Monday, 12 January 2009

The Rest is Noise: listening to the 20th century by Alex Ross

There are many, many reasons to praise this book. Geoff Dyer's quote on the cover calls it "a work of immense scope and ambition ... a great achievement"; inside the cover the praise is justified over and over again. Ross has linked together the stories of most of the significant composers of the last century, their lives, their work, and the interlinked nature of their work. He is particularly fascinating on Shostakovich and the ways in Soviet Russia, and Stalin, affected his work and life; on the pervasive influence of Schoenberg and twelve-tone music; and on both European and American musical responses to American modernity. There are fascinating nuggets of information: Dvorak was convinced that the first great American composer would be black; the only vaguely nasty thing anyone could be induced to say about Messiaen was that he and his wife had once eaten a whole tart without sharing it with their guest. Messiaen seems to be an exception to quite a roster of ego-driven, rather monstrous characters amongst the other composers described here, and Ross links this to Thomas Mann's Doktor Faustus, in which the composor Adrian Leverk├╝hn makes the ultimate bargain in return for aesthetic and worldly success. Both Ross and Mann suggest that the creation of great music is difficult to reconcile with great humanity; ironic in view of the humanising effect of music on audience and performer.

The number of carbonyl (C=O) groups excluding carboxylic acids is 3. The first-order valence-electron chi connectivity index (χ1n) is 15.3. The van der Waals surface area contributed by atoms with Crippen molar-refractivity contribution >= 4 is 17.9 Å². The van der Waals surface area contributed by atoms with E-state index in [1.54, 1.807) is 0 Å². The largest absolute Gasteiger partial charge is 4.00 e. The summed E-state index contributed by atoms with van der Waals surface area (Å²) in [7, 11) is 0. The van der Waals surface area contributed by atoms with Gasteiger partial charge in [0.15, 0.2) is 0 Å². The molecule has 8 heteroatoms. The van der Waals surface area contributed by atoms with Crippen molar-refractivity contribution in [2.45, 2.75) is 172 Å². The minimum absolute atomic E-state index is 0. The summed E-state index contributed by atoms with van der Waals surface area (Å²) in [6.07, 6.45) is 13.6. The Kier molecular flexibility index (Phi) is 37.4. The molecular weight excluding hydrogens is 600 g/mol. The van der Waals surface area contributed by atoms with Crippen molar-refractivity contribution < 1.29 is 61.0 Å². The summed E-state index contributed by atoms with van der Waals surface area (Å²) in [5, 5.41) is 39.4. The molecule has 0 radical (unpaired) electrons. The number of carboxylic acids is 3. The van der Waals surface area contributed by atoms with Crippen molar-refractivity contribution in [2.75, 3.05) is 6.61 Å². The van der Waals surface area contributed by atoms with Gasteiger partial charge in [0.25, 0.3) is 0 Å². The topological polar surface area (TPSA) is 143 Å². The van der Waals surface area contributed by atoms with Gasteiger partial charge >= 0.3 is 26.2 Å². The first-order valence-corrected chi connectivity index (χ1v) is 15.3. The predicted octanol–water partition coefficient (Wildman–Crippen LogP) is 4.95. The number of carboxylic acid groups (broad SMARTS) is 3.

Ross is extremely good at describing musical works so that readers without great musical knowledge (including this reader) can understand the techniques used, and their relation to other works, but also at making you want to hear the music, even at the challenging or downright noisy end of the spectrum. I hope his list of recommended recordings is much used; I know I will be making many trips to the library to broaden my own experience of this work, which is shamefully limited.

Having read a lot about modernism and the avant-garde in literature and art in recent years, it was fascinating to see similar arguments, movements, schisms and declines described here. There is much here to compete, in avant-garde terms, with the excesses of Dada. But, with the possible exception of Weimar Berlin, until the late twentieth century music remained embedded in the Academy. Work, however challenging, continued to be performed by orchestras, in concert halls, as part of programmes and festivals. Unlike other modernisms, the modernisms of music cannot separate definitively from the cultural mainstream, until music begins to make use of tape and other recorded sound which can be performed in a greater variety of places. There is no obvious equivalent of Shakespeare and Co, publisher of Ulysses, to enable the performance of avant-garde work. Rather than necessarily compromising the impact of modernist composition, perhaps this enhances the significance of modernist composers' rebellion - against conservative traditions and then against modernist orthodoxy - and accounts for the longevity of innovations and their influence throughout the last century.

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